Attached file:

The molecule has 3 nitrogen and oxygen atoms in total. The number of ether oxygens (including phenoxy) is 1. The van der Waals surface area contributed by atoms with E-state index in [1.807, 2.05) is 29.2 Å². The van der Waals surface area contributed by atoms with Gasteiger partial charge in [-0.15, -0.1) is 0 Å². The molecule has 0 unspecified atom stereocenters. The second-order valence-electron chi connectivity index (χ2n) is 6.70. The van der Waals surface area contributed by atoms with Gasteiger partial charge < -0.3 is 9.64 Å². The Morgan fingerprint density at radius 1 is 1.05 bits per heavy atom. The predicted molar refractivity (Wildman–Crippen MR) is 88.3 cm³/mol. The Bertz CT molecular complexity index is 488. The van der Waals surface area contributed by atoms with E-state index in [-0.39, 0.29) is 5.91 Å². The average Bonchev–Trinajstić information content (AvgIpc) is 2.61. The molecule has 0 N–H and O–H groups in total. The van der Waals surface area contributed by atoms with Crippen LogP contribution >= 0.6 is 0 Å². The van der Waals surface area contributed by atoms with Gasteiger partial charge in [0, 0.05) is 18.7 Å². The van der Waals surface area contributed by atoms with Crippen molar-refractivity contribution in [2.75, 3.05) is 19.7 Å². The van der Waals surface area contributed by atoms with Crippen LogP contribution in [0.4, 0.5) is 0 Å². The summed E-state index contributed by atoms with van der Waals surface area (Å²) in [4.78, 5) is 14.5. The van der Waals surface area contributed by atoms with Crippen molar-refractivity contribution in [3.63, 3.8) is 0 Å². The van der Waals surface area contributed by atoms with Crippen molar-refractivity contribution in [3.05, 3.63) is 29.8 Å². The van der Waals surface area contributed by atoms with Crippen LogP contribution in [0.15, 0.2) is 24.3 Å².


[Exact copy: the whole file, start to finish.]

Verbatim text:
The molecule has 3 nitrogen and oxygen atoms in total. The number of ether oxygens (including phenoxy) is 1. The van der Waals surface area contributed by atoms with E-state index in [1.807, 2.05) is 29.2 Å². The van der Waals surface area contributed by atoms with Gasteiger partial charge in [-0.15, -0.1) is 0 Å². The molecule has 0 unspecified atom stereocenters. The second-order valence-electron chi connectivity index (χ2n) is 6.70. The van der Waals surface area contributed by atoms with Gasteiger partial charge < -0.3 is 9.64 Å². The Morgan fingerprint density at radius 1 is 1.05 bits per heavy atom. The predicted molar refractivity (Wildman–Crippen MR) is 88.3 cm³/mol. The Bertz CT molecular complexity index is 488. The van der Waals surface area contributed by atoms with E-state index in [-0.39, 0.29) is 5.91 Å². The average Bonchev–Trinajstić information content (AvgIpc) is 2.61. The molecule has 0 N–H and O–H groups in total. The van der Waals surface area contributed by atoms with Crippen LogP contribution >= 0.6 is 0 Å². The van der Waals surface area contributed by atoms with Gasteiger partial charge in [0, 0.05) is 18.7 Å². The van der Waals surface area contributed by atoms with Crippen molar-refractivity contribution in [2.75, 3.05) is 19.7 Å². The van der Waals surface area contributed by atoms with Crippen LogP contribution in [0.4, 0.5) is 0 Å². The summed E-state index contributed by atoms with van der Waals surface area (Å²) in [4.78, 5) is 14.5. The van der Waals surface area contributed by atoms with Crippen molar-refractivity contribution in [3.63, 3.8) is 0 Å². The van der Waals surface area contributed by atoms with Crippen molar-refractivity contribution in [3.05, 3.63) is 29.8 Å². The van der Waals surface area contributed by atoms with Crippen LogP contribution in [0.15, 0.2) is 24.3 Å².